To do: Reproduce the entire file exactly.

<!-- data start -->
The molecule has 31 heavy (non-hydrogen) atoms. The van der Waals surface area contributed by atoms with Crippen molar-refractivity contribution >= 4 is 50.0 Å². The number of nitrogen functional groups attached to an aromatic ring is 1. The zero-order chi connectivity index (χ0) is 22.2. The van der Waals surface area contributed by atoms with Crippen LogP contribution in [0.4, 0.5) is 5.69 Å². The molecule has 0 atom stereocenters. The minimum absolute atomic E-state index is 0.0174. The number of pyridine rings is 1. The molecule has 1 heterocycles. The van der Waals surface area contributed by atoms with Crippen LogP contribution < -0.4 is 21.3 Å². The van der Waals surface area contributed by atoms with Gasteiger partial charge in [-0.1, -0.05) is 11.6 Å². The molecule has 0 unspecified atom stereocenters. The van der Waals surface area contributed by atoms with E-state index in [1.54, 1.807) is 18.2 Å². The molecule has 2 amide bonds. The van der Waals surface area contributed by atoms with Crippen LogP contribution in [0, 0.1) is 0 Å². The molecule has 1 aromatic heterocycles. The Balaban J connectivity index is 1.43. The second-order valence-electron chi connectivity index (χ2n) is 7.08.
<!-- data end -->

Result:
The molecule has 31 heavy (non-hydrogen) atoms. The van der Waals surface area contributed by atoms with Crippen molar-refractivity contribution >= 4 is 50.0 Å². The number of nitrogen functional groups attached to an aromatic ring is 1. The zero-order chi connectivity index (χ0) is 22.2. The van der Waals surface area contributed by atoms with Crippen LogP contribution in [0.4, 0.5) is 5.69 Å². The molecule has 0 atom stereocenters. The minimum absolute atomic E-state index is 0.0174. The number of pyridine rings is 1. The molecule has 1 heterocycles. The van der Waals surface area contributed by atoms with Crippen LogP contribution < -0.4 is 21.3 Å². The van der Waals surface area contributed by atoms with Gasteiger partial charge in [-0.1, -0.05) is 11.6 Å². The molecule has 0 unspecified atom stereocenters. The van der Waals surface area contributed by atoms with E-state index in [1.54, 1.807) is 18.2 Å². The molecule has 2 amide bonds. The van der Waals surface area contributed by atoms with Crippen LogP contribution in [0, 0.1) is 0 Å². The molecule has 1 aromatic heterocycles. The Balaban J connectivity index is 1.43. The second-order valence-electron chi connectivity index (χ2n) is 7.08.